Saturday, July 21, 2012

Detrimentum - Inhuman Disgrace (2011)

Though I'm a bit late to the party on this one, Detrimentum strikes me as truly an anomaly in today's death metal spectrum, a rare act that balances both its brutality and melodic sensibility on the head of a pin, and in turn provides such a depth of songwriting chops that it should possess an open appeal to a large cross-section of extreme metal fan. Most groups shoot for one or the other of these contrasts, but in listening through the sophomore Inhuman Disgrace, I experienced such an intense level of musicality and refinement over the tropes of harried, technical riffing, guttural verbosity and athletic foot and handwork that I must wonder: why this group is not spoken of in louder and wider circles? I must now add my voice to the choir in battling this gross negligence...

Morbid Angel would be an obvious point of reference here, since the band broaches that same level of intense, faster paced riffing and nuance for dynamic grooves, but in truth Detrimentum have an added accessibility they've drawn from a number of other influences. On the more extreme end of the writing, I hear traces of Suffocation and Cryptopsy, perhaps some of Pestilence's early, surgical thrashing, but the more melodic, solemn sheen that inaugurates "Effigies of the Silent Kings" reminds me of old Paradise Lost (of all bands!), and the lead sequences permeating tracks like "The Journeyman's Lament" hearken towards the inspiration of progressive death metal standards like 90s Death. In addition, they've got an inspirational to just rush the listener with an incredible breakout of catchiness as in the track "Dominus Detrimentum", while the vocals continue to bludgeon along, reminding you that this is not some breezy, spring afternoon in a field full of flowers. The level of variation through the sophomore is superb, no two songs will sound quite alike, and the musicianship is top notch.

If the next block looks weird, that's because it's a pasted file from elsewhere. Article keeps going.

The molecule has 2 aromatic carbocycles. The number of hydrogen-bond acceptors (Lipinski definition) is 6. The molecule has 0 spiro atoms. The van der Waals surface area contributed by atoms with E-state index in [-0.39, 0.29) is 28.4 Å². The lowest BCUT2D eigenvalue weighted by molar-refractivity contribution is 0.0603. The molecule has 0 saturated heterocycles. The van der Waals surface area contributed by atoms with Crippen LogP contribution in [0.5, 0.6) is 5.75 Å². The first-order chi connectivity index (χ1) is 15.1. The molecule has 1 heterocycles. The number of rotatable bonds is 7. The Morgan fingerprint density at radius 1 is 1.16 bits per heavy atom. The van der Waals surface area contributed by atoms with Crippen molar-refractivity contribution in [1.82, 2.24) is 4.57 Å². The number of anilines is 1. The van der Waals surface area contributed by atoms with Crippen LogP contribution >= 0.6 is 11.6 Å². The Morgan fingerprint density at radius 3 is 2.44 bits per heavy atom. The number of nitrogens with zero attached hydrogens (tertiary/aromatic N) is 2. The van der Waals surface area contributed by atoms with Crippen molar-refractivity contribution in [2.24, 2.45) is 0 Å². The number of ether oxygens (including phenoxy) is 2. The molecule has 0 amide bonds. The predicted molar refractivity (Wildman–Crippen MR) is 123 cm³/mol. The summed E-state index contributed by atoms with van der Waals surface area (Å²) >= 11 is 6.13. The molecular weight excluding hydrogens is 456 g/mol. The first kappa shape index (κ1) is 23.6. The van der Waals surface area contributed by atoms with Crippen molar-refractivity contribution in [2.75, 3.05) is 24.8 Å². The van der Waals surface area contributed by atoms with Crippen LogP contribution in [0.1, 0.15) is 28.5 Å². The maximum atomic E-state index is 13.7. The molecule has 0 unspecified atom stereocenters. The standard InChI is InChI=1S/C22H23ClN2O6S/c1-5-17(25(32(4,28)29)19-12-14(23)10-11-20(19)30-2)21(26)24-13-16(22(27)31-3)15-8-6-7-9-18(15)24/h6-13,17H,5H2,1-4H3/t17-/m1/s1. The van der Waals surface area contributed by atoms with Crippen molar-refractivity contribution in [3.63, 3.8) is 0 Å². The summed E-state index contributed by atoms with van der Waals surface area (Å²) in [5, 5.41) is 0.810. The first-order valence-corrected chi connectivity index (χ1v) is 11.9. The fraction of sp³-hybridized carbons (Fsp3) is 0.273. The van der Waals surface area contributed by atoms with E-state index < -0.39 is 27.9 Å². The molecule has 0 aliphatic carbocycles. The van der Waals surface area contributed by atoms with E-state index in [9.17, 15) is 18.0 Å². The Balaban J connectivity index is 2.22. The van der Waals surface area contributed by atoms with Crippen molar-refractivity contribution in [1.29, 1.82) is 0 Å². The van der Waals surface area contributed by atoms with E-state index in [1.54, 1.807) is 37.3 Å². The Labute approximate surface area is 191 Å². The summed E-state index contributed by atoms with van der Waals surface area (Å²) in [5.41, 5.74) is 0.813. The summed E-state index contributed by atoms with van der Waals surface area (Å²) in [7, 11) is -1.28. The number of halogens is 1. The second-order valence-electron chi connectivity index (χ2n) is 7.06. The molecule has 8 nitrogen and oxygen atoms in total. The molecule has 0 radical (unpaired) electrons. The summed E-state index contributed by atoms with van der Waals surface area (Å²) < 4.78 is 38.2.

These aren't just shallow, dime a dozen melodies other, but fusions of notation that fix quite nicely onto the intensity of the drumming, and where applicable, as in "The Crimson Legacy" intro, summon forth an acute atmosphere you're just not going to hear on the lion's share of death metal recordings of late. The mix of the record is pristine, you can pick out each instrumental instrument without the usual levels of saturated polish, and despite the brightness of the leads and harmonies, there's a pervasive balance of darkness. I do feel that the instruments rather outclass the inflection of the vocals, which are fairly average quality for the genre, but despite the fact that all of the album's constituent ingredients might themselves not feel unique, the way they gel into this seasoned, maturated 'total package' is admirable, and fewer death metal albums in recent years have been so damned well rounded. Even the lyrics are good. This star is clearly rising, its only obstacle in the level of exposure it can accumulate, and Inhuman Disgrace is well worth picking up.

Verdict: Win [8/10] (teeth chattering, forms flickering)

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